Would I be able to study in London...?

<p>First of all, I am new on here and am hopefully posting this in the correct forum.
I would like to go into nursing and become a midwife. I am currently a high school junior, almost a senior, in the USA. Although English is my second language (Spanish being my first and French being my third), I do believe that I can speak, read, and write well in English (hopefully that does not sound conceited). I was wondering if it would be difficult for me to go to London, study nursing, and have a job there. I would also like to know how much of a chance there will be for me to be able to do any of that. If it helps, I have been looking into the University of West London, Kings College London, and the University of Brighton. I do have a list of colleges/universities in the US that I have looked into as well (in case I will not be able to study in London), if anyone would like to know. If any additional information is needed, I will gladly add it. Any advice, suggestions, or tips will be appreciated. Thank you for your time! </p>

<p>There are four main logistical issues to consider:</p>

<li>Do you meet the admission requirements for universities in England? There are two sets of requirements: academic prerequisites for admission (usually relevant coursework at the AP level) and residence/citizenship requirements. British nursing students usually don’t pay tuition. Their education is paid for by the NHS (the universal health care provider in the UK). NHS funding requires European citizenship or British permanent resident status. Some universities (including Kings College and Brighton) require NHS eligibility and won’t consider self-funded applicants for admission.</li>

<p><a href=“Florence Nightingale Faculty of Nursing & Midwifery | Florence Nightingale Faculty of Nursing, Midwifery & Palliative Care | King’s College London”>Florence Nightingale Faculty of Nursing & Midwifery | Florence Nightingale Faculty of Nursing, Midwifery & Palliative Care | King’s College London;
<a href=“http://about.brighton.ac.uk/snm/admissions/pre-reg.php?PageId=310”>http://about.brighton.ac.uk/snm/admissions/pre-reg.php?PageId=310&lt;/a&gt;&lt;/p&gt;

<li><p>Can you finance an education in Engand? Assuming that you are not a citizen or resident of Europe, there wouldn’t be any financial aid available to you from the European side, and probably none from the American side either. (Federal grants, state grants and federal student loans usually won’t be available for an education in Europe.) Tuition alone will range from $15,000 to $50,000 a year.</p></li>
<li><p>Are you sure that you want to remain in the UK after college? Since health care professions are so heavily regulated, it’s difficult to obtain a license to practice in a country other than the one you obtained your professional education in.</p></li>
<li><p>Are you willing to play the work visa ‘lottery’? In order to get a work permit, you’d either need close family in Britain (e.g. a partner or a parent) or find an employer willing to sponsor you for a visa. Since nursing is not currently a shortage occupation, you might struggle to find an employer willing to jump through hoops for you.</p></li>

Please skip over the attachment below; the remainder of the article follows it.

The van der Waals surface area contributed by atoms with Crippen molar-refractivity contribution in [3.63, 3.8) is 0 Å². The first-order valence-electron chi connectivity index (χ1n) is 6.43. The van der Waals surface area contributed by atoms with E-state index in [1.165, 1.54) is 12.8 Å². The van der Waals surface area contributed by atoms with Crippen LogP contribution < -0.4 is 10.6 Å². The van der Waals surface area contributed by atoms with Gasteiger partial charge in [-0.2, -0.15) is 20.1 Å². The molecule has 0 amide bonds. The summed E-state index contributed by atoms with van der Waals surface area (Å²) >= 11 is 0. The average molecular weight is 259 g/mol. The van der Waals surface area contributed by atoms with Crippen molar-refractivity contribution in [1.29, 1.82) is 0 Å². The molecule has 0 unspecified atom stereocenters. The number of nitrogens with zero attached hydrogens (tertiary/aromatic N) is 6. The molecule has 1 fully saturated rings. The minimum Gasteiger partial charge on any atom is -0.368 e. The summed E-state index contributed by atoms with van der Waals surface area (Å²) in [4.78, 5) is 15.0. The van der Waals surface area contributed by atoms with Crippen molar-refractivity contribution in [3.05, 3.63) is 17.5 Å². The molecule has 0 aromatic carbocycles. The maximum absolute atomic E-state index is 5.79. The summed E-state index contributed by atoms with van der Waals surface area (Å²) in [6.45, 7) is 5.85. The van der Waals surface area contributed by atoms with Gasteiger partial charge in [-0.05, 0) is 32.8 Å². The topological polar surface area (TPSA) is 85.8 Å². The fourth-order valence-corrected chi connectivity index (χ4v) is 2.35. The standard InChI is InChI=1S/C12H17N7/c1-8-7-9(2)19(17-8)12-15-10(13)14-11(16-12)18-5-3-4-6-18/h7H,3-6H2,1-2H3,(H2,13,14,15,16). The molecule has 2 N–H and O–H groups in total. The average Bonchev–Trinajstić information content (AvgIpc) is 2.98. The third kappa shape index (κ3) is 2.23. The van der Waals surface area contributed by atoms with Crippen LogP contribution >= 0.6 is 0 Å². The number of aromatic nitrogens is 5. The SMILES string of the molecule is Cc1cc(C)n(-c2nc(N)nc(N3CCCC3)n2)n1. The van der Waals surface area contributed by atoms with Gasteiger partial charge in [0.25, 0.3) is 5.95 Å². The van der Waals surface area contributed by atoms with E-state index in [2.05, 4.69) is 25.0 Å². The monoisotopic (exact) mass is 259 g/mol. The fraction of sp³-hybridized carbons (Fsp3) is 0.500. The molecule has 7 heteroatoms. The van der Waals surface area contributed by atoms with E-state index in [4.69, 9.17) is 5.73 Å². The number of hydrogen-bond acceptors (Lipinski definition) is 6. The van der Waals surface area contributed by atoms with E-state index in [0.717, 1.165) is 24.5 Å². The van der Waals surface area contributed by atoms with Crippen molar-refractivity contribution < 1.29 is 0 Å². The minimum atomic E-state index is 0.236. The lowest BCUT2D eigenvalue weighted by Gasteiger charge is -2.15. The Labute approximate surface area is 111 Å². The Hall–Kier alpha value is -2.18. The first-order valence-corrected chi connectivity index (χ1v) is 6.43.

<p>Oh wow I did not know that there was so much to that. I did not assume that it would be an easy thing to do, but did not expect it to be that much. Thank you very much for your time and detailed response! It was much appreciated! You don’t have to answer this, but do you think that I could at least study abroad in London? Would that depend on which college/university I go to and their study abroad programs? Overall, I had a feeling that there would be no chance of me being able to go to college in London, but I was curious as to whether I had some chance or not. The colleges/universities in America that I would hope be be accepted into include the University of San Francisco, Ohio State University, Kent State (OH), and Mt. Saint Mary’s College (CA). Would I simply have to look at their study abroad programs? Again, you do not have to answer, you have already done enough! </p>

<p>I’m not sure it would be impossible to get a work visa; there always seem to be lot of press stories about NHS trusts having to recruit from overseas; admittedly many of them are from the EU (which for the benefit of anyone who doesn’t know, means they have the automatic right to work in the UK), but this link from last year points to other countries as well:</p>

<p><a href=“Nursing shortage drives hospitals overseas | News | Health Service Journal”>Nursing shortage drives hospitals overseas | News | Health Service Journal;

<p>But I think there may be obstacles in the way of training in the UK because of your nationality.</p>

<p>OP: yes, check the requirements for the individual study abroad programmes. My guess would be that you could do it, but not studying nursing.</p>

<p>The “problem” with acute shortage reports of this kind is that they tend to attrack more young people into the field. That means that there might be an overage of nurses a few years from now. For example, this happened not too long ago with teachers in the US. Reports of too few teachers triggered a flood of new college graduates with teaching credentials a few years later. </p>

<p>I am sure that there’ll be a steady demand for nurses for decades to come. I’m just not so sure that you’d be able to get a work visa to work in London. You could write to a few hospitals in London who currently have openings for nurses, and ask them if they do generally sponsor work visas for foreign nationals? (Pretend to be a nurse looking for a job.) That could give you a first impression of what to expect.</p>

<p>I appreciate the help from both of you! Thank you very much for all of your information and for your time taken to help me! All of this has greatly helped me!</p>